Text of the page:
As Internet security threats continue to evolve, this overview outlines strategies that businesses can use to help decrease these threats.
The unprecedented connectivity of the Internet age
has led to enormous social and economic benefits, but
has also introduced numerous new challenges. In a fully
connected world, Internet security threats continue
to evolve, keeping ahead of the most advanced defenses.
Network-based security threats have led to widespread identity theft and financial fraud. Spam, viruses, and spyware cause significant problems for consumers and businesses. A security breach may irreparably damage a company's brand or reputation. In the United States, Internet security issues threaten to slow the national adoption of electronic medical records. In the European Union, consumer confidence regarding Internet security and data protection is a barrier to the more rapid expansion of e-commerce across member state borders.
Today’s information attacks are a profitable business enterprise and are often controlled by organized crime syndicates. A growing number of sophisticated cybercrime business models, including the emergence of criminal enterprises, are built around selling tools and services for launching network attacks, rather than simply selling information gained from attacks.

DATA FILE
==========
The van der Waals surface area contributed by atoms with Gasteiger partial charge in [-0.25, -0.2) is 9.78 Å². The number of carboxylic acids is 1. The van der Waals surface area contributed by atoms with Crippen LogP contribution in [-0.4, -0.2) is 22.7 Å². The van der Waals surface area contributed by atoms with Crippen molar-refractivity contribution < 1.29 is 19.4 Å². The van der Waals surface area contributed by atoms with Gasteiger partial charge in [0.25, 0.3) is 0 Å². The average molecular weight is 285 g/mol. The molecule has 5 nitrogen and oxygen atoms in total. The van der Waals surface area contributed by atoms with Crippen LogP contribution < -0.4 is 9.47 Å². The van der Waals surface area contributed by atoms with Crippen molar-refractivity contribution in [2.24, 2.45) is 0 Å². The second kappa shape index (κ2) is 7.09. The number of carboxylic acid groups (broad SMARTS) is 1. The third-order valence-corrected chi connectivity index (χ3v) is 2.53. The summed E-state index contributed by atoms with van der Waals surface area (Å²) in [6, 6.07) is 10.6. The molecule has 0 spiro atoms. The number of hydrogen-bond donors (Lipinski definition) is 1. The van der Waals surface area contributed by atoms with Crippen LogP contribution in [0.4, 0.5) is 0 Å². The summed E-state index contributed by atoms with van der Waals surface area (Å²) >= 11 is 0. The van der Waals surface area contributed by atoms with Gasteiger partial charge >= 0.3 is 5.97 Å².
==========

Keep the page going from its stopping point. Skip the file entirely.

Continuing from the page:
Internet security technology continues to advance, changing from passive, point product-based to active, end-to-end approaches to recognition, containment, and quarantine. In addition, Internet Service Providers (ISPs) are competing on security and consumer ISPs offer Internet security as part of their service.
Policy makers around the world are focused on the state of the information infrastructure. Policy makers want to ensure that users of networks employ the best technology and process practices to make networks as secure as possible. Governments and businesses continually update their strategies to prevent attacks, and public-private partnerships have been formed to develop voluntary, market-based approaches to security.
Cisco believes that governments can help decrease Internet security threats by:
- Raising consumer and industry awareness of the importance of network security
- Educating users about best practices
- Using best practices to secure their own systems
- Funding long-term research and development
- Aggressively enforcing the laws against cyber crime and prosecuting criminals that use or attempt to use the network for theft, fraud, extortion, or other crimes
- Increasing cooperation at an international level with other governments, law enforcement agencies, and the private sector on the socialization of best practices and international prosecution of cybercrime
Cisco does not believe that governments should regulate security. In general, regulation:
- Stifles innovation by picking and choosing specific technology, rather that letting market competition develop the best and most advanced solutions
- Does not advance quickly enough to keep pace with current industry needs and newly posed threats
- May actually decrease Internet security by creating specific points for systemic failure